evidence-based mental health treatment services in the  
            community.

          6)Directs DPH to implement this bill only to the extent that  
            funding is made available from public sources, upon  
            appropriation by the Legislature, as applicable, to the extent  
            permitted by law, and from other resources, including federal  
            funding, in-kind assistance, private funding, and foundation  
            support for the operation and distribution of grants for this  
            program.

          7)Limits administrative costs to DPH for the establishment and  
            maintenance of this program to only being paid through federal  
            funding, in-kind assistance, private funding, foundation  
            support, and any other nonstate funds.

           FISCAL EFFECT  :  According to the Assembly Appropriations  
          Committee, approximately $100,000 in administrative costs to DPH  
          to establish and administer the pilot program, which must be  








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          paid by non-state sources.  Actual grant funds are not specified  
          and are contingent on an appropriation or non-state source of  
          funding.

           COMMENTS  :  The author states that it is well documented that  
          appropriate mental health services can have a positive and  
          lasting impact on short- and long-term outcomes for children and  
          adolescents impacted by trauma.  However, the author notes that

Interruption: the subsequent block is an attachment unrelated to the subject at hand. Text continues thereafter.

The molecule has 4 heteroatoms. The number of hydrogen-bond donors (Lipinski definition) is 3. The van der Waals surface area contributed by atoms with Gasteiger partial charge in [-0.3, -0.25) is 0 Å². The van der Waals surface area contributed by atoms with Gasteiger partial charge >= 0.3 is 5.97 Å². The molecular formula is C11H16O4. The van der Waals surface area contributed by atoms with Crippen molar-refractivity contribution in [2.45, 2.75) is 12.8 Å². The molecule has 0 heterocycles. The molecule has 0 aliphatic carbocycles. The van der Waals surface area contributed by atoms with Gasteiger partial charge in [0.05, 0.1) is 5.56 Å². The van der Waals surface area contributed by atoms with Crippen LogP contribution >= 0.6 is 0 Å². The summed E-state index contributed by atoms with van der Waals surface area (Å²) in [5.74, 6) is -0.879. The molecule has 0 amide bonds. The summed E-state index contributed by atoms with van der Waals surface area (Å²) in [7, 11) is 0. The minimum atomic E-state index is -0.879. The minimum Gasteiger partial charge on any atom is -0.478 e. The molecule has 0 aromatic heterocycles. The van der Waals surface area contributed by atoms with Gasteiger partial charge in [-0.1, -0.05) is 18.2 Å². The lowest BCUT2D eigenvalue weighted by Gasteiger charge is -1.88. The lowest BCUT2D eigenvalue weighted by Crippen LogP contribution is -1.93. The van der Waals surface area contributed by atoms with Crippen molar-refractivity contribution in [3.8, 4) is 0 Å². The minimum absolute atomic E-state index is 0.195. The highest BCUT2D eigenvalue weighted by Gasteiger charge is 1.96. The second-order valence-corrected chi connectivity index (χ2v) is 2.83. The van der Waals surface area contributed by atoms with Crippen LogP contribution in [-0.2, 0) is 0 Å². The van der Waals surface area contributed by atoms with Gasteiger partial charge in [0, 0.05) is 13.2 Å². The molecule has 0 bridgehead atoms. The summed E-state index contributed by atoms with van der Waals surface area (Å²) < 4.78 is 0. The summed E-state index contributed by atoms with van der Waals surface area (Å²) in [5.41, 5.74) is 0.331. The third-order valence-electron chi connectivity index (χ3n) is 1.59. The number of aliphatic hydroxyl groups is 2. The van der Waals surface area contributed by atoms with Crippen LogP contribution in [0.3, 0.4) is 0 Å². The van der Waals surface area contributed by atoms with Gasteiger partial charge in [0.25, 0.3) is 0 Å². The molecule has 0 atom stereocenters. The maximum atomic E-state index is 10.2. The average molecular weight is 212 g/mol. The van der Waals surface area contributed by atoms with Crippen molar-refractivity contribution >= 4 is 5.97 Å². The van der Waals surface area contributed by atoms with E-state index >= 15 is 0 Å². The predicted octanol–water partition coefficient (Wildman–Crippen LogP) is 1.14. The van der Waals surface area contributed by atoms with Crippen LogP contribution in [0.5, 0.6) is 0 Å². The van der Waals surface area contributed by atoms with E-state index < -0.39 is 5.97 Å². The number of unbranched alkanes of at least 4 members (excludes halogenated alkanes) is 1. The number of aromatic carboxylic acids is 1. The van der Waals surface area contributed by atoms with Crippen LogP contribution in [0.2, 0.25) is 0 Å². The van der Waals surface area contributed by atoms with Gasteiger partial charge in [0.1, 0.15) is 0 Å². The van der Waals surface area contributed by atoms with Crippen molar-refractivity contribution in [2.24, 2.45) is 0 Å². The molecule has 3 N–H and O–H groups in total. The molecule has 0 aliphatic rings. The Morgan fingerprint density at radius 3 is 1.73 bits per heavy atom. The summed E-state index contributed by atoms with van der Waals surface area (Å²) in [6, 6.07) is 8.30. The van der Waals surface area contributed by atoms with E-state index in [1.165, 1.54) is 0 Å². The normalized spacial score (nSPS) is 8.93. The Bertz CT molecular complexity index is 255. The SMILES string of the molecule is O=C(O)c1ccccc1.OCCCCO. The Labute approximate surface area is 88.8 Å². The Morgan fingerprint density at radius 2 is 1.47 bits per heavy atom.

many children and youth in California lack access to the health  
          and mental health services they need and California's 200 school  
          health centers (SHCs) address this gap by putting medical,  
          mental health, and/or dental care on school grounds.  

          According to the National Assembly on School-Based Care (NASBC),  
          SHCs provide a broad array of primary care and preventive  
          services, including comprehensive health assessments;  
          prescriptions for medications; treatment for acute illness;  
          asthma treatment; oral health education; and, dental screenings.  
           Approximately 75% of SHCs also have mental health providers on  
          staff to offer mental health assessments, crisis intervention,  
          brief and long-term therapy, and other services.  The NASBC  
          states that Congress recognized the importance of SHCs as a key  
          link in the nation's health care safety net by providing $50  
          million a year for four years in one-time funding for  
          construction, renovation, and equipment for SHCs in the federal  
          Patient Protection and Affordable Care Act (ACA) and more than  
          350 applicants from around the nation are seeking funding  
          through the first round of competitive grants created under the  
          ACA.  

          According to the California School Health Centers Association  
          (CSHCA) there are currently 200 SHCs in California.  Forty-four  
          percent of SHCs are in high schools; 31% are in elementary  
          schools; 13% are in middle schools; and, 12% are "school-linked"  
          or are mobile medical vans.  CSHCA points out that many SHCs are  
          located in schools serving some of the state's most vulnerable  
          children and on campuses with SHCs about 70% of students receive  
          free or reduced price meals.  The California Pan-Ethnic Health  
          Network writes in support that culturally appropriate and  
          accessible mental health services, particularly for youth of  
          color, are a growing and unmet need in our communities, which  
          this bill will begin to address.
           
          Analysis Prepared by  :    Lara Flynn / HEALTH / (916) 319-2097